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The Draining Lake: A Reykjavik Murder Mystery - Arnaldur Indridason

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1 Review

Genre: Crime / Thriller / Author: Arnaldur Indridason / Paperback / 384 Pages / Book is published 2010-10-07 by Vintage

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      26.09.2011 11:31
      Very helpful



      A good read, but maybe start from the beginning of the series.

      Steig Larsson has a lot to answer for. After reading and loving his Millennium trilogy, I was interested in discovering further Scandinavian crime fiction and thrillers. When Amazon suggested I might like this book, I was keen to read it. I didn't know this author but it seems he has written a number of Reykjavik based murder mysteries. Sadly, it was the fact that this book was part of a set that was my problem with this book, apparently the fourth in the series.

      As part of the series, the main detective is a chap called Erlendur. That is all we know, I don't even know his first name. He has two colleagues that also appear regularly in the book, but we don't know their first names either, or what they look like as physical descriptions are thin on the ground. I don't know if this was revealed in previous books. There is no introduction to Erlendur or his colleagues, no back story as such. Things that happened in previous books are referred to but not clarified. For example Erlendur went to visit someone in rehab early on in the book. This person obviously knew him personally, but their actual connection was not mentioned. It was only later in the book that I realised that she was his daughter, and there has been an apparently ongoing saga with drug addition. If I had read previous books I would presumably have known this. As the book progressed, most of my questions about Erlendur's life and past history were cleared up, albeit briefly. They were mainly answered by piecing things together myself through snippets mentioned in the text however, rather than a brief paragraph of clarification early on. I think this would also have been helpful for previous readers of the series to jog their memories too. Throughout the book, however, there was still the feeling that I was missing something. This meant I never felt that I 'knew' the characters, I could not describe Erlendur's background to you, or his personality other than he was a divorced loner, with two estranged children, one of which has problems with drugs. This meant that I was never fully engaged with the characters.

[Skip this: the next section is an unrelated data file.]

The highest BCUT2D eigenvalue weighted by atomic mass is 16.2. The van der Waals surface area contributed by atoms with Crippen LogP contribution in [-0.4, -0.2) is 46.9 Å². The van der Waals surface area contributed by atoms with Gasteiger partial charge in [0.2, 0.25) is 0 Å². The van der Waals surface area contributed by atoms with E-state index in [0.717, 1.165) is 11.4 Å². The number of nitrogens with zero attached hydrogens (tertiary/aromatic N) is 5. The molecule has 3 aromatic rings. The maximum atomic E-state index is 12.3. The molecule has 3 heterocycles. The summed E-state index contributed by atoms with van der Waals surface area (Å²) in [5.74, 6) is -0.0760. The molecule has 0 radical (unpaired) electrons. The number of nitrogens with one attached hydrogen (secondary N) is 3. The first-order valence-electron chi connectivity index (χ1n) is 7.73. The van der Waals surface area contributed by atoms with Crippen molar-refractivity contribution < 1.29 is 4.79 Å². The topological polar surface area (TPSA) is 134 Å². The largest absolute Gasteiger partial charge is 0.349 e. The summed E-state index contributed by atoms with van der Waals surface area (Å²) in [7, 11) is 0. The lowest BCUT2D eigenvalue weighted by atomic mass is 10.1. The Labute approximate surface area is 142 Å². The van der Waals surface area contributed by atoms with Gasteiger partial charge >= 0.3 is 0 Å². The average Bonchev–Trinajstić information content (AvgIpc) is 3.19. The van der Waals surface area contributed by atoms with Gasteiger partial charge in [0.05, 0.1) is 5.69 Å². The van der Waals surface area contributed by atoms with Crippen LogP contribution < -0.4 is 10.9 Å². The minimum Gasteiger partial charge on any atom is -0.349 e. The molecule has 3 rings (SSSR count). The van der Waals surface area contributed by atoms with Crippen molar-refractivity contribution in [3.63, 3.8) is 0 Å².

My gripes with the character of Erlendur and his life aside, these books are popular for a reason. Author Arnaldur Indridason has seemingly well researched his topic. A skeleton, weighed down by an old Cold War listening device, has been uncovered in a lake as the water level has been slowly receding. Erlendur and his colleagues set about solving the mystery of the unknown person who had been laying in the lake for decades by researching people who had gone missing about the same time. At the same time there is a completely different strand featuring young, Icelandic, socialist students at university in Leipzig, East Germany during the 1950s. It is not hard for the reader to establish a connection between the two - if there are only two major plots within a crime novel, it is unlikely that one of them is red herring. Unfortunately the detectives do not have the benefit of reading the other strand and take a bit longer to catch up! I found both strands interesting - I particularly enjoyed learning about life in East Germany for the students, who found their political ideals being challenged by the reality of life behind the iron curtain. At the same time, I got used to Erlendur, and was intrigued by some of the sub-plots that were revealed through his present day investigations. I think Indridason did a good job in his descriptions of both environments; the story was convincing, it didn't get far-fetched and plot twists were subtle and generally believable.

      Overall, in spite of my initial reservations, I did enjoy the book. As a traditional style murder mystery, this ticked the boxes for me, as the mystery is credible and engaging, with a satisfactory conclusion. It is well-written and the English translation uses British words and colloquialisms. Obviously I was disappointed with Erlendur as a character, but I did get used to him, though I never really got to like him, or find him interesting as I didn't fully understand him and what made him tick. Perhaps this is established earlier in the series. I would recommend this book overall, but with the caveat that I think it is best to read the books in order (Jar City is the first), and certainly I am intrigued enough to give this series a go from the beginning.


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